VI. Conclusions

We compared the general tax provisions and investment incentives in seven east-Asian economies—the Philippines, Malaysia, Indonesia, Lao, Vietnam, Cambodia, and Thailand—in order to provide input into the ongoing debate in the Philippines about reforming tax holidays. Instead of focusing on one aspect of incentives, such as the length of the tax holiday period, we argued for considering the overall structure of taxation and we estimated the effective marginal and average effective tax rates accordingly. Our conclusions can be summarized as follows:

  • For companies that do not receive tax incentives, effective tax rates in the Philippines are higher than in neighboring countries.

  • Tax incentives are broadly comparable in the Philippines and neighboring countries and reduce effective tax rates significantly. The wedge between taxation of companies with and without tax incentives in the Philippines is one of the largest.

  • Tax holidays are most attractive for highly profitable investments, possibly, but by no means necessarily, creating redundancy. Whether incentives on highly profitable investment cause redundancy depends critically on whether the profits are firm or location specific, and in the former case an average effective tax rate in line with neighboring countries will be essential to attract investment.

  • Holidays are more effective in providing incentives for FDI and new investment, rather than incremental investment. As noted previously, for the former the AETR matters, while for the latter the METR is critical and holidays reduce average more than marginal rates for equity financed investment.

  • Tax holidays are most attractive for investing in short-lives assets. Focusing on equity financed projects, effective tax rates under the maximum tax holiday increase as economic depreciation declines. We also found that effective tax rates increase rapidly as the holiday expires, especially for profitable firms. As such, footloose companies benefit more from income tax holidays.

  • The DoF supported Bill compares favorably to other Bills tabled in the House for reforming incentives.

  • Under most circumstances, introducing the DoF legislation and abolishing tax holidays reduces effective tax rates and improves incentives to invest, while also improving short- and medium-term revenue collection. Investment incentives would only decline for firms investing in short-term capital that is fully depreciated at the end of their holiday period.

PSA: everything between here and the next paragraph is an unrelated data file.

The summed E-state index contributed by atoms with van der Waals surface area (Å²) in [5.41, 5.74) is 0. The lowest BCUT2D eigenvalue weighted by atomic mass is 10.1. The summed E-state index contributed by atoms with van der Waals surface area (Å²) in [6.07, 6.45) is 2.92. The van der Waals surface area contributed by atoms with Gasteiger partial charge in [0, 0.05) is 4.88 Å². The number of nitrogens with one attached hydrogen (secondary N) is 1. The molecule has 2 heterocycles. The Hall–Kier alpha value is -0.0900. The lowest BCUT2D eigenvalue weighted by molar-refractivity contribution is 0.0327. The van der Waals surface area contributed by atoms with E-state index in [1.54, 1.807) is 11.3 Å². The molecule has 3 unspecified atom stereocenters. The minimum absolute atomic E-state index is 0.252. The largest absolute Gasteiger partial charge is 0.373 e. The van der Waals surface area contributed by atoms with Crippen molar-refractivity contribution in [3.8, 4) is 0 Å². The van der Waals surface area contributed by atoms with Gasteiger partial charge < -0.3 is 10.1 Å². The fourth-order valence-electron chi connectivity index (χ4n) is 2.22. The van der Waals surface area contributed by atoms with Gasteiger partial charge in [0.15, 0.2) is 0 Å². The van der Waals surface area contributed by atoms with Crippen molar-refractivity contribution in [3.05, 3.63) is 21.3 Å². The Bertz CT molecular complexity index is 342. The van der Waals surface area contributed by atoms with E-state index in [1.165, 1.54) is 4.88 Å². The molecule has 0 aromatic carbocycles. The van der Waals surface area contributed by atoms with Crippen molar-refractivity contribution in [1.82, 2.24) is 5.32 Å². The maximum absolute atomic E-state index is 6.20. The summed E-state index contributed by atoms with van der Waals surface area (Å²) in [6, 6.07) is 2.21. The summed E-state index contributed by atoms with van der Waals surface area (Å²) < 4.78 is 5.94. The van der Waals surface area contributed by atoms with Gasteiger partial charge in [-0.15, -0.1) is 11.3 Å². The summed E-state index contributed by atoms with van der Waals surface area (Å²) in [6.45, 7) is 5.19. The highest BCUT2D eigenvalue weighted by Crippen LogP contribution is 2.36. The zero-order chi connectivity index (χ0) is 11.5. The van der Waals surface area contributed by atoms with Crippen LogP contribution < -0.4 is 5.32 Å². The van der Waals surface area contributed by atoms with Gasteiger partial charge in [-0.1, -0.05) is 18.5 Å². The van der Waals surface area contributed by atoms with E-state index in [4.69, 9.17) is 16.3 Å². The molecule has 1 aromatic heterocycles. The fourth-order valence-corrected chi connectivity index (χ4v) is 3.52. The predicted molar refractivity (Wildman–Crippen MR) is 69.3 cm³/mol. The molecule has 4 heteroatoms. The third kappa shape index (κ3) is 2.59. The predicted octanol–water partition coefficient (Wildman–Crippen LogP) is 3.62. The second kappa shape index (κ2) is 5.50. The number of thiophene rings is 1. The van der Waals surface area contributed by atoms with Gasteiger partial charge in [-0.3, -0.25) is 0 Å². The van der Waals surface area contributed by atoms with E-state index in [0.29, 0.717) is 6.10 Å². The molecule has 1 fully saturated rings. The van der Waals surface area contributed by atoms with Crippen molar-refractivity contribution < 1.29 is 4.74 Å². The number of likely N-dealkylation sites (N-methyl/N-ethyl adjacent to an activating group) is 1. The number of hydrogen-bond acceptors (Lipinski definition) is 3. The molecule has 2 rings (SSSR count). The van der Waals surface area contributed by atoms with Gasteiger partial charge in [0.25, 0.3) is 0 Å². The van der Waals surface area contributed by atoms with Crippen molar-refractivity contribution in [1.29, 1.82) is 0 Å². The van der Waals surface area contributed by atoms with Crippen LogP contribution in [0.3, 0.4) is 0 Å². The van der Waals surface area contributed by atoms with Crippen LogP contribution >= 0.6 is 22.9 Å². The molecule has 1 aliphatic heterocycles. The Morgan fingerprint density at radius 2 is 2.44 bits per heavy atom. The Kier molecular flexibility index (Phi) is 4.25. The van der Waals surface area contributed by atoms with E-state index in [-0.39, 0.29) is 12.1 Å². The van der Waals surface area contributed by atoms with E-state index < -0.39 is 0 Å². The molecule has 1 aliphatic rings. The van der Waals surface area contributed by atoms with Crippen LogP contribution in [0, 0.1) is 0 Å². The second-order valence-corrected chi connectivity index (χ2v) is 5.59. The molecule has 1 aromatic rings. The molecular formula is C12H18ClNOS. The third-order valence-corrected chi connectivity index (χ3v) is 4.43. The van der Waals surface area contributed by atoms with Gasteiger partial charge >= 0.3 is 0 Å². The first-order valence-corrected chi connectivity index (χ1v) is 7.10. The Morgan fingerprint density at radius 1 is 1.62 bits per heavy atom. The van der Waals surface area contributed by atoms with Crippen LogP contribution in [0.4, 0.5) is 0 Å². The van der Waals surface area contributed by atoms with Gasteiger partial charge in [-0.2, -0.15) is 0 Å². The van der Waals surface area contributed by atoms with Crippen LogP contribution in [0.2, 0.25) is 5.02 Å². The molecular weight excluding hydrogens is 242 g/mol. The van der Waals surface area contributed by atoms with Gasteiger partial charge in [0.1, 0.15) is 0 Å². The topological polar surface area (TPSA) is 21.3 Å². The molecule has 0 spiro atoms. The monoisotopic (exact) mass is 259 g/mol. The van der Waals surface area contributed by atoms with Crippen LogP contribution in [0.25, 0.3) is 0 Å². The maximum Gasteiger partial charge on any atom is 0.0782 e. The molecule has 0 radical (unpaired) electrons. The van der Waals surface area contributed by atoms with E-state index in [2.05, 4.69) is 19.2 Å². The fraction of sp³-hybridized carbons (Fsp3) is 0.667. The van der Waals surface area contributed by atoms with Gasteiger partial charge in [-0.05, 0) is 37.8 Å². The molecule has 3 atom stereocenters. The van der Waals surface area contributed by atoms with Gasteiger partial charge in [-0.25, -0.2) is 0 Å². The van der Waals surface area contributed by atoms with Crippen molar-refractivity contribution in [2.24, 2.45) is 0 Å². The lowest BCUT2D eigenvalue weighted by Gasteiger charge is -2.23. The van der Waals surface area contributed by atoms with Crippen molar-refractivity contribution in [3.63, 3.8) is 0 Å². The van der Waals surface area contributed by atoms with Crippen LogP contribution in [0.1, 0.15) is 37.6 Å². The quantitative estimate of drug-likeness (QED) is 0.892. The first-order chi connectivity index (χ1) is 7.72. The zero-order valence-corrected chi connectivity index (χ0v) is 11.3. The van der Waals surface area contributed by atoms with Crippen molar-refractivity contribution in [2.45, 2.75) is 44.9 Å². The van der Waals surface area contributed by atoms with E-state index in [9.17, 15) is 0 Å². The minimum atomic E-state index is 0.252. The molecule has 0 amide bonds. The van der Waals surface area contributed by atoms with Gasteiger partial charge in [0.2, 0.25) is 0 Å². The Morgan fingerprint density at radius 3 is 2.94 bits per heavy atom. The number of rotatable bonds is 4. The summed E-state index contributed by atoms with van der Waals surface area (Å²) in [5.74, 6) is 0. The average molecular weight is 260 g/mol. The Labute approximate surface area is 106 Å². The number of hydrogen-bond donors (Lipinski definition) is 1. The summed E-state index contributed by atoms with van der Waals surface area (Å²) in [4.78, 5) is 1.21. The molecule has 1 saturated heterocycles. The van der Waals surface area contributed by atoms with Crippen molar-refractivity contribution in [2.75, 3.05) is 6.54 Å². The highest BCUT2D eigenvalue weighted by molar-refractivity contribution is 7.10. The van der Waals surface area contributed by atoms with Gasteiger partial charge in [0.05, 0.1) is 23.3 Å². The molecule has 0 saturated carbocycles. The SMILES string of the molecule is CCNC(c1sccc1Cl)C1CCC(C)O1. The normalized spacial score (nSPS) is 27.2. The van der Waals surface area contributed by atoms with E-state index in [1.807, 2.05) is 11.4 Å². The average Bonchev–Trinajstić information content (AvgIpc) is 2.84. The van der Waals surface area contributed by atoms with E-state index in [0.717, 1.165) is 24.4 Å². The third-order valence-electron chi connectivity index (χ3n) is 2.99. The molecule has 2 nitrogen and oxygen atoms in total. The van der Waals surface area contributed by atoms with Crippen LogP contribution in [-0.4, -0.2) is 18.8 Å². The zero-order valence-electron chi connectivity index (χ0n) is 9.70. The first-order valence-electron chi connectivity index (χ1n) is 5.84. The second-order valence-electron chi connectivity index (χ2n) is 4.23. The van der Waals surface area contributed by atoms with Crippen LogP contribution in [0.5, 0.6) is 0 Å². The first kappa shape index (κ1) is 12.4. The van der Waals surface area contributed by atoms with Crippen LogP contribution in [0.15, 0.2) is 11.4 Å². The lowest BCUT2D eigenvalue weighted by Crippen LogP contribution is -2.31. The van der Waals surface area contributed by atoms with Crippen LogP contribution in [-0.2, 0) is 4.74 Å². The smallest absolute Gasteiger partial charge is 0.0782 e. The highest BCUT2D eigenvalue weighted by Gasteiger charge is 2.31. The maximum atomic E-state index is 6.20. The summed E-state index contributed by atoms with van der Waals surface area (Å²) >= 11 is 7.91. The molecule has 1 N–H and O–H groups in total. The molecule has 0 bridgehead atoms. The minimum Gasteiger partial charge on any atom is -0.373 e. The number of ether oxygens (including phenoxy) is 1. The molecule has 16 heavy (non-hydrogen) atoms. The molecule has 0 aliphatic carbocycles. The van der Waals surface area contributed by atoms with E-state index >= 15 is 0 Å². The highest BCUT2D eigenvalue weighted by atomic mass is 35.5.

• Reducing the general CIT rate and offering enhanced depreciation, as frequently advocated, would, if the Philippines were to do this unilaterally, reduce investment incentives or be very costly. At the current 35 percent CIT rate, even a 100 percent depreciation allowance in the first year would not be able to offer the same investment incentives as under the current tax holiday or under the DoF supported legislation.

  • The DoF supported Bill also offers the opportunity for a significant streamlining of the institutional structure governing the granting and oversight of tax incentives.

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Appendix: Derivation of Effective Tax Rates9

Devereux and Griffith (2003) developed a measure of the effective average tax (EATR), which is defined as the ratio of the present discounted value of taxes over the present discounted value of the profit of a project in the absence of taxation. This measure includes the previously developed effective marginal tax rate (EMTR) as a special case, when the post-tax economic rent is exactly equal to zero.

The original derivation in the paper by Devereux and Griffith is calculated for a one period perturbation in the capital stock; i.e., they look at an investment of one unit of capital that is held for one year and then sold at its remaining value of (1−δ)(1+π), where δ is true economic depreciation and π is inflation.

While this is simple and in many cases appropriate, it is not useful for the study of tax holidays, which typically last longer than one period. We have therefore adapted the framework to look at a permanent increase in the capital stock by one unit, which is slowly disinvested over time through depreciation. Returns to capital are tax free during the tax holiday and taxed thereafter. To facilitate comparisons, we use exactly the same notation as Devereux and Griffith.

The Devereux-Griffith EATR is defined as EATR=R*Rp/(1+r) where R* is the present discounted value of the economic rent earned in the absence of taxation, R is the same in the presence of taxation, p is the pre-tax net profit and r is the real interest rate. Because we adapt this to an infinite investment horizon, the denominator needs to be changed to take account of profits in all future periods. We assume that the net rate on capital remains constant at p, but that the capital stock declines yearly by the true economic depreciation rate: